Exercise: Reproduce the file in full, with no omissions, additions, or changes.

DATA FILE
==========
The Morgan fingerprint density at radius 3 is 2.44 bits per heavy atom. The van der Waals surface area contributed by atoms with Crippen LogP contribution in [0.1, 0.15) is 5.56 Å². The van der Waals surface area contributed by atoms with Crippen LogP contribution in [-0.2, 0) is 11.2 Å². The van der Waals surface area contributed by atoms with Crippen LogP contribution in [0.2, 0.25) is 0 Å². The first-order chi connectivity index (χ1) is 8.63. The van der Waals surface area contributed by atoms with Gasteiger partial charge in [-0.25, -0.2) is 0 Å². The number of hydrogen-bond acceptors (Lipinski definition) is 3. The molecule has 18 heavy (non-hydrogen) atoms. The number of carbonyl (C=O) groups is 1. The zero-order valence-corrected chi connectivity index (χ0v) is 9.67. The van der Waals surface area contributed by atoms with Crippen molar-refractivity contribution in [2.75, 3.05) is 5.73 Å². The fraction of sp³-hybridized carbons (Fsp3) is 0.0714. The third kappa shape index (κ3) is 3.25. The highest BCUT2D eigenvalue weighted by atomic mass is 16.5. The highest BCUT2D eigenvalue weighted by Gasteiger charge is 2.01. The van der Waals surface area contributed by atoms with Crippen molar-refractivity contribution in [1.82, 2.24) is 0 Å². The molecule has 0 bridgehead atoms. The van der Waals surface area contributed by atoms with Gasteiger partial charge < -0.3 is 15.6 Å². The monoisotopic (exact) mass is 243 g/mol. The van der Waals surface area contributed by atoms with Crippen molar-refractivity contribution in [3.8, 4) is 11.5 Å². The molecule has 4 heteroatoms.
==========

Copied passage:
The Morgan fingerprint density at radius 3 is 2.44 bits per heavy atom. The van der Waals surface area contributed by atoms with Crippen LogP contribution in [0.1, 0.15) is 5.56 Å². The van der Waals surface area contributed by atoms with Crippen LogP contribution in [-0.2, 0) is 11.2 Å². The van der Waals surface area contributed by atoms with Crippen LogP contribution in [0.2, 0.25) is 0 Å². The first-order chi connectivity index (χ1) is 8.63. The van der Waals surface area contributed by atoms with Gasteiger partial charge in [-0.25, -0.2) is 0 Å². The number of hydrogen-bond acceptors (Lipinski definition) is 3. The molecule has 18 heavy (non-hydrogen) atoms. The number of carbonyl (C=O) groups is 1. The zero-order valence-corrected chi connectivity index (χ0v) is 9.67. The van der Waals surface area contributed by atoms with Crippen molar-refractivity contribution in [2.75, 3.05) is 5.73 Å². The fraction of sp³-hybridized carbons (Fsp3) is 0.0714. The third kappa shape index (κ3) is 3.25. The highest BCUT2D eigenvalue weighted by atomic mass is 16.5. The highest BCUT2D eigenvalue weighted by Gasteiger charge is 2.01. The van der Waals surface area contributed by atoms with Crippen molar-refractivity contribution in [1.82, 2.24) is 0 Å². The molecule has 0 bridgehead atoms. The van der Waals surface area contributed by atoms with Gasteiger partial charge < -0.3 is 15.6 Å². The monoisotopic (exact) mass is 243 g/mol. The van der Waals surface area contributed by atoms with Crippen molar-refractivity contribution in [3.8, 4) is 11.5 Å². The molecule has 4 heteroatoms.